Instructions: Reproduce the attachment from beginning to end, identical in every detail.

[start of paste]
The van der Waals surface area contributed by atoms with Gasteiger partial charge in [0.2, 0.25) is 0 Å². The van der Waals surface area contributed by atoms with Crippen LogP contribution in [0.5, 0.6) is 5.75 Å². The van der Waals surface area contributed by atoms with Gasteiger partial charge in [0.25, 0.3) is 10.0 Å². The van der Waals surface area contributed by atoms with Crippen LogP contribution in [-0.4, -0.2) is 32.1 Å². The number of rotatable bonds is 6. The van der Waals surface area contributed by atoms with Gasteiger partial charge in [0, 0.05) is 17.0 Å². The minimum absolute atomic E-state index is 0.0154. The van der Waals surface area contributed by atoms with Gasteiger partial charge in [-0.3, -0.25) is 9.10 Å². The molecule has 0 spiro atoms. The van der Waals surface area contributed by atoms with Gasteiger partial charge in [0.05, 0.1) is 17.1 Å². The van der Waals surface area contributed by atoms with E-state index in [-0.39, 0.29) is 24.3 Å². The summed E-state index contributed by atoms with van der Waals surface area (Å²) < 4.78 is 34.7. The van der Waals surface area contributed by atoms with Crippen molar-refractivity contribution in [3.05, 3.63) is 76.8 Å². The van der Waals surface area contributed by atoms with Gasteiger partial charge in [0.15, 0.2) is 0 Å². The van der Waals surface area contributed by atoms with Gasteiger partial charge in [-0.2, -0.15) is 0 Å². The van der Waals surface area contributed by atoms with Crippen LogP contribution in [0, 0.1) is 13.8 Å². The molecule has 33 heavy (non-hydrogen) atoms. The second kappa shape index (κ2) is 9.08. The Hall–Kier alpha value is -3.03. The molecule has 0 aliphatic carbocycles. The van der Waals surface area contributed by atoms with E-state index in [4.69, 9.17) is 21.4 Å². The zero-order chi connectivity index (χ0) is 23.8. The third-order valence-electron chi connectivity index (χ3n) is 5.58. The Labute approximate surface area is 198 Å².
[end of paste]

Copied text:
The van der Waals surface area contributed by atoms with Gasteiger partial charge in [0.2, 0.25) is 0 Å². The van der Waals surface area contributed by atoms with Crippen LogP contribution in [0.5, 0.6) is 5.75 Å². The van der Waals surface area contributed by atoms with Gasteiger partial charge in [0.25, 0.3) is 10.0 Å². The van der Waals surface area contributed by atoms with Crippen LogP contribution in [-0.4, -0.2) is 32.1 Å². The number of rotatable bonds is 6. The van der Waals surface area contributed by atoms with Gasteiger partial charge in [0, 0.05) is 17.0 Å². The minimum absolute atomic E-state index is 0.0154. The van der Waals surface area contributed by atoms with Gasteiger partial charge in [-0.3, -0.25) is 9.10 Å². The molecule has 0 spiro atoms. The van der Waals surface area contributed by atoms with Gasteiger partial charge in [0.05, 0.1) is 17.1 Å². The van der Waals surface area contributed by atoms with E-state index in [-0.39, 0.29) is 24.3 Å². The summed E-state index contributed by atoms with van der Waals surface area (Å²) < 4.78 is 34.7. The van der Waals surface area contributed by atoms with Crippen molar-refractivity contribution in [3.05, 3.63) is 76.8 Å². The van der Waals surface area contributed by atoms with Gasteiger partial charge in [0.15, 0.2) is 0 Å². The van der Waals surface area contributed by atoms with Gasteiger partial charge in [-0.2, -0.15) is 0 Å². The van der Waals surface area contributed by atoms with Crippen LogP contribution in [0, 0.1) is 13.8 Å². The molecule has 33 heavy (non-hydrogen) atoms. The second kappa shape index (κ2) is 9.08. The Hall–Kier alpha value is -3.03. The molecule has 0 aliphatic carbocycles. The van der Waals surface area contributed by atoms with E-state index in [4.69, 9.17) is 21.4 Å². The zero-order chi connectivity index (χ0) is 23.8. The third-order valence-electron chi connectivity index (χ3n) is 5.58. The Labute approximate surface area is 198 Å².